Friday, August 07, 2009
Sports columnist Aaron McFarling: Beamer, Hokies open drills with more fun, hope
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BLACKSBURG -- The paint on the locker room door says "WALK THE TALK," and they plan to. But even if they don't, even if Alabama proves too much in a month, it feels different around here now. More fun. More hopeful.
And nowhere can you tell it more than by watching the man who leads them.
As Virginia Tech preseason football practice opened Thursday on a comfortable, breezy August afternoon, the positive vibes were palpable. Players in helmets and shorts slammed into orange blocking sleds, ran routes, threw passes, kicked footballs -- all the typical back-to-school fare. But as coach Frank Beamer watched it unfold from the tower in the middle of the field, his right foot propped up on a crossbar, you could sense it: It's better to be Hokie right now than it has been in years.
Beamer's teams have been highly regarded in the preseason before. But when was the last time we've seen him so comfortable with it all? So confident? So sure?
Maybe never. And there are plenty of viable reasons for that.
Outside of running back Kenny Lewis Jr. -- who simply can't catch a break -- there were no significant injuries heading into the preseason. And Lewis happens to be a member of one of the deepest, most talented running back stables in the nation, a group that's going to have a hard time finding enough carries for everyone as it is.
The police scanner stayed relatively quiet this offseason, something no Division I team should take for granted. The Hokies went to work in the weight room in the afterglow of their first positive postseason experience in years, a major bowl victory with no stomp residue or quarterback controversies attached.
"Everything's good about winning a bowl game," Beamer said after Thursday's practice. "And there's nothing good about losing it."
So he's felt better for months -- especially at those Hokie Club speaking engagements -- and he should. But when asked if he was more relaxed or confident heading into the season than he's been in recent years, the coach shook his head.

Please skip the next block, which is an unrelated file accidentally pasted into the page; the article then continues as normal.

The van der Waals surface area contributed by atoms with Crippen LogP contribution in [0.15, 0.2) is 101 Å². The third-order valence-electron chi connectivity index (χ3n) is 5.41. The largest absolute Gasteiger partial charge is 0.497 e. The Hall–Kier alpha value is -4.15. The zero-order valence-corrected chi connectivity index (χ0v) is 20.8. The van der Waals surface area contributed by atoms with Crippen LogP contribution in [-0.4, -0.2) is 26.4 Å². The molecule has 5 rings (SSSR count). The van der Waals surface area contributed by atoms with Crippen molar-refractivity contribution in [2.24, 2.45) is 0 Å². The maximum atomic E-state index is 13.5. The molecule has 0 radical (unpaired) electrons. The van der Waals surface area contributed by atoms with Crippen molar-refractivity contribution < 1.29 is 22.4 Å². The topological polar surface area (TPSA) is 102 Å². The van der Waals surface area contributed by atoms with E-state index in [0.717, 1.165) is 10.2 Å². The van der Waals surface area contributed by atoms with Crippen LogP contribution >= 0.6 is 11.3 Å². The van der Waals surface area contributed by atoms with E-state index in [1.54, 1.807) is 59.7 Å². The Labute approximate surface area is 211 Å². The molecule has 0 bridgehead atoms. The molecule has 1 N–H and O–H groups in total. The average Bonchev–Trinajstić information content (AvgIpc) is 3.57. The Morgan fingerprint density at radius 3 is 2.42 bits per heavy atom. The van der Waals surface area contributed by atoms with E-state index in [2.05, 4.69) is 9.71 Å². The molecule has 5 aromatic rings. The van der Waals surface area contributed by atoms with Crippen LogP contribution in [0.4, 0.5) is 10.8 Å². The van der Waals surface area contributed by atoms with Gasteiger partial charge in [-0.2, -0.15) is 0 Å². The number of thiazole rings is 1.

"I feel this way: I feel like we've got a team with a lot of good players," he said. "And I like the players. I like their attitude. I like what they're all about."
They all showed up on time like they were supposed to. And this summer, there was no sense that a single bench press or hack squat was performed to improve someone's NFL Draft stock. Only to get better. Only to walk the talk, collectively.
"I'll be surprised if the chemistry on this team is not good," Beamer said.
So even if he worries about a brutal September schedule and an improving ACC, Beamer can smile a little more. Laugh a little louder. And recently, even his jokes have gotten better. At the ACC preseason media function in North Carolina last month, someone asked the coach how he planned to stop 345-pound Alabama nose tackle Terrence Cody in the season opener.
Beamer wrapped his arm around a particularly well-fed reporter and quipped: "I think we're gonna need three of these guys."
Not bad. And he's got some pretty good facsimiles along the O-line this year, helping ease an annual source of anxiety at Tech.
Still not feeling it? Just look around this place. See what he sees from that tower. Tech's running backs look like professional powerlifters. Freshman quarterback Logan Thomas, a 6-foot-5 Adonis, is zipping passes to fleet receivers -- and he won't see the field at the position this year if the Hokies have their way. That's because Tyrod Taylor is the unequivocal starting quarterback and has been since the last down of 2008 was played, the kind of certainty this program has lacked.
"Then you look at your wide receivers, and it's a pretty good group," Beamer said. "Last year at this time we were just trying to get lined up. It helps when you feel like you got some good players that are ready to play, too."
They're not ready to play yet. He knows that. But rarely have they been more ready to practice.
And that's a pretty good place to start if you want to walk the talk.